One way is to gather a group of colleagues together – perhaps the group that participated in your tabletop exercise this past year – and brainstorm about your organization's critical processes and functions. You may also (at this meeting, or separately) wish to use the Pre-Planning Questionnaire (PPQ), especially the first two questions. Many of the processes and functions you identify for the BIA may already be included in your organization's BCP plans.

5. What's the relationship between my BCP plans and my BIA information?

The processes you identify (see question above) are most likely the same processes and functions you identified as critical when you created your BCP plans. However, the information for your BIAs on those processes will be different from, and will supplement, the information stored in the BCP module in Shadow-Planner.

6. What if my organization is made up of several sub-organizations? Do I need to do a BIA for each sub-organization?

If an organization conducted a separate BCP planning process (and a separate tabletop exercise), it will conduct a BIA. Once BIAs are completed for all the sub-organizations, they will be rolled into a cross-organizational view. For assistance in doing this, please contact askmc@lists.upenn.edu.

7. How do I handle a process that could fit into multiple elements within the BETH3 model?

To resolve these issues, please contact the MCP team at askmc@lists.upenn.edu. In order to ensure consistency across organizations, decisions about assigning processes to specific process types will be made centrally and communicated to users. Examples include: Maintain computing hardware (which could fit into either Equipment or Technology or 3rd-party vendor); Conduct laboratory research (which could fit into Human Resources or Buildings or Equipment).

8. Once my BIA information is loaded into Shadow-Planner, can I pull reports on it?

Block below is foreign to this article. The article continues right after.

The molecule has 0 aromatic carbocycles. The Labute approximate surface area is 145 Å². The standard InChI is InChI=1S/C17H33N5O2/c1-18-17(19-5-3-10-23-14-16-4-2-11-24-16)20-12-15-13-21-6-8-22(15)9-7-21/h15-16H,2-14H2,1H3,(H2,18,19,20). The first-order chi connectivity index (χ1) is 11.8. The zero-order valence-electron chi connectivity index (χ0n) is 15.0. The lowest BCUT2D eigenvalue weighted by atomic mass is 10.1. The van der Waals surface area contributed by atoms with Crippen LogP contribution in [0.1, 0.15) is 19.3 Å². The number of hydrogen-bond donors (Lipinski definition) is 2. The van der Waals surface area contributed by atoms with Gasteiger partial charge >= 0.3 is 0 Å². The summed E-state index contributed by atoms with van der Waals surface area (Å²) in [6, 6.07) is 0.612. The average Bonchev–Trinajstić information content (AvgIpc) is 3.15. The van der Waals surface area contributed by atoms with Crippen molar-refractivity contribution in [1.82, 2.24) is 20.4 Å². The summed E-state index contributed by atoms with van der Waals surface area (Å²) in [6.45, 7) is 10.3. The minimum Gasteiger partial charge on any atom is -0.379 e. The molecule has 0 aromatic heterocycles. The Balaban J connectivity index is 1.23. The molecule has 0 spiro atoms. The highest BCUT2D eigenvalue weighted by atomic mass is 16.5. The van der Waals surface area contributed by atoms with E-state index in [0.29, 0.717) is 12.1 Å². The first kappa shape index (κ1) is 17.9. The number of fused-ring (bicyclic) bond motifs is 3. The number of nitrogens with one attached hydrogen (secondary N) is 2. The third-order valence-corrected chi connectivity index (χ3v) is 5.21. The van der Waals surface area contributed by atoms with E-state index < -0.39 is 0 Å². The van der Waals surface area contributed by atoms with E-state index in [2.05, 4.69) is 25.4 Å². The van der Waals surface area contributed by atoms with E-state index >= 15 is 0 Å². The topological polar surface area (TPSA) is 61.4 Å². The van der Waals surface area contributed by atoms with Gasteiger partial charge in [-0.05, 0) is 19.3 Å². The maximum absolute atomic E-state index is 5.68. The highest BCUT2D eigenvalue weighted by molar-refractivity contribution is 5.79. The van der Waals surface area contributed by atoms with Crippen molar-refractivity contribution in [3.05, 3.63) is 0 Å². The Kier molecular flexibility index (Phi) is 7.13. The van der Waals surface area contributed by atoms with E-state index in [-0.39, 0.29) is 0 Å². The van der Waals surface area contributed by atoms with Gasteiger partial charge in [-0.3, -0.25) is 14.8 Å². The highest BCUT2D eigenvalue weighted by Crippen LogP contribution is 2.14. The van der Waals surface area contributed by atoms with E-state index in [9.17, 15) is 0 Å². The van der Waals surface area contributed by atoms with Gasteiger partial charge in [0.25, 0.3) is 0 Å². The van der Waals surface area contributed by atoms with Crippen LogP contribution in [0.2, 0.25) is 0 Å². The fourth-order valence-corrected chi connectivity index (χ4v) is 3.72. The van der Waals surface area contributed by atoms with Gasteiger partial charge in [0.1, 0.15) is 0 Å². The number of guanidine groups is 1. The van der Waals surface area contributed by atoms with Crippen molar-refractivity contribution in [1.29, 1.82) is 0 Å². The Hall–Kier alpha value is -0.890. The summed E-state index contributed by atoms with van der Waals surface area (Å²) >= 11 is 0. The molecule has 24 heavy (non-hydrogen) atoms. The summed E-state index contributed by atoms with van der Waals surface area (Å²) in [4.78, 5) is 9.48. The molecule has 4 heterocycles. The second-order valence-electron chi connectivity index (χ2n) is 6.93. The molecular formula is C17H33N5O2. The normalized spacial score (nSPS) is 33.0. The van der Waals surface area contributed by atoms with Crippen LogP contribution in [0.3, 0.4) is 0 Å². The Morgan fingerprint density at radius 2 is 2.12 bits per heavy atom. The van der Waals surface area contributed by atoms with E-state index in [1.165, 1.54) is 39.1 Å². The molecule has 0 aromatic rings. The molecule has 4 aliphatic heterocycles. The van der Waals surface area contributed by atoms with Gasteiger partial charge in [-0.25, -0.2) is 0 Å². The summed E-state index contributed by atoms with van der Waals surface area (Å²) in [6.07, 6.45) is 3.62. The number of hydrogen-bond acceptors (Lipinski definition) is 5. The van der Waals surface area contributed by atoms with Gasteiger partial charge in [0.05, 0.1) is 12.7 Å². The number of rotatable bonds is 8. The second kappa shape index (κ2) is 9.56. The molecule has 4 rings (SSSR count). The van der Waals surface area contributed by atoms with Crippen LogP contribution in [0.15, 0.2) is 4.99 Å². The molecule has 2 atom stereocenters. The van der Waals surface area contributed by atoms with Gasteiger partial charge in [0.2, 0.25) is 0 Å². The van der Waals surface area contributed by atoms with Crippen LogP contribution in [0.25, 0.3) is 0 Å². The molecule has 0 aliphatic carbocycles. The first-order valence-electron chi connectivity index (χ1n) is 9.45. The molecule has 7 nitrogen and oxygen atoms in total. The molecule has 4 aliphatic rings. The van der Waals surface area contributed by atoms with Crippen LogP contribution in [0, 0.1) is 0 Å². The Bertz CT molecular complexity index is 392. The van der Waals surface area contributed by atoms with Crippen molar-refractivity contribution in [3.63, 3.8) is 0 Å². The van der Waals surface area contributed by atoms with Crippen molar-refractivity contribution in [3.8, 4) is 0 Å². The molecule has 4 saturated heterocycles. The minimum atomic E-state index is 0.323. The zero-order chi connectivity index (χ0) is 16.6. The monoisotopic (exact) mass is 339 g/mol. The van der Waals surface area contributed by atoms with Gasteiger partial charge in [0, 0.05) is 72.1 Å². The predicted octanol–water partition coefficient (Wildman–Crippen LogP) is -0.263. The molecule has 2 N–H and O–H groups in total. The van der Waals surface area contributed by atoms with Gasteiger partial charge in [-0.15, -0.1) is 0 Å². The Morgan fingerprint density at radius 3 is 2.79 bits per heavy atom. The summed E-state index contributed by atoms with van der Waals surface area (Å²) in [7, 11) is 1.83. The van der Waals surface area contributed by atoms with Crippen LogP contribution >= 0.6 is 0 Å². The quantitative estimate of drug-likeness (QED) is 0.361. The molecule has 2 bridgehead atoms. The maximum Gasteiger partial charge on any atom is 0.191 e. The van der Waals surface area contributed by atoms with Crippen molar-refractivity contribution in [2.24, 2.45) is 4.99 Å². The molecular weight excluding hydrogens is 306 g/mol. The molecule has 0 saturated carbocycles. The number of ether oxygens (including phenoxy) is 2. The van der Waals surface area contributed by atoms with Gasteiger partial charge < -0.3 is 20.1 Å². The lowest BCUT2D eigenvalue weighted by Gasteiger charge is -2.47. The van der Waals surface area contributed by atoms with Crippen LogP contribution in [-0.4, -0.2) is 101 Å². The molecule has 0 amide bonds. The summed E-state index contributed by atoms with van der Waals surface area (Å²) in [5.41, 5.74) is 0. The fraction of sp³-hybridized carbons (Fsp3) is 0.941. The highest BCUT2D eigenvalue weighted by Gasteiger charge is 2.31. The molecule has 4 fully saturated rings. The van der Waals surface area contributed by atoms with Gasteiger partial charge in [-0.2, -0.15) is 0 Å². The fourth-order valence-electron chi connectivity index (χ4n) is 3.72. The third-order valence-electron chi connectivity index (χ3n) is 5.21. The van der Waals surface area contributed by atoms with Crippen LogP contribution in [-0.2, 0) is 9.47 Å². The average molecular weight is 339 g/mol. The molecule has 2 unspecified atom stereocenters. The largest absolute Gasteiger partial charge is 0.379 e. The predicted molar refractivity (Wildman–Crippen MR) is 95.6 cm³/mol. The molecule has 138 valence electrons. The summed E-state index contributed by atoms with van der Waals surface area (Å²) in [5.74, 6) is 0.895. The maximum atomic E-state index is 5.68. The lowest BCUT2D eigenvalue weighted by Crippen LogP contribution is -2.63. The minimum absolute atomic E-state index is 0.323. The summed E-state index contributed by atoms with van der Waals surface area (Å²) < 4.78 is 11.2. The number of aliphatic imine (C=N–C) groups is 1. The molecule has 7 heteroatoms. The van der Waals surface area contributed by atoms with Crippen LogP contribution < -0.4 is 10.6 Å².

Yes, you can do reporting on your BIA information. Please see the BIA reporting guidelines on the Training page on this website.

9. How should I start doing a BIA?

Gather together a group of people from your organization who need to give input into this process (maybe include some people who have participated in your tabletop exercises) and make three lists: 1) what are your organization's critical processes and functions? what is your organization responsible for that is critical to the University's mission? 2) what technology systems do you use to support those critical processes or functions? and 3) what, if any, third-party vendors or partners are needed to support these critical processes or functions?

10. How do I complete the BAU Headcount (FTE) field?

BAU stands for Business As Usual, so this is the total number of people who work on a particular process, function or system under normal circumstances. This needs to be a whole number, not a fraction or percentage.

11. How is Third-party vendor or partner defined?

Third-party vendors or partners only includes external organizations, i.e., those who are not part of Penn.

12. For the RTO, should the desired recovery time be during a business peak time (if there is one) or during a non-peak time?

It should be during the business peak time, to reflect the shortest desirable time for the process to be restored.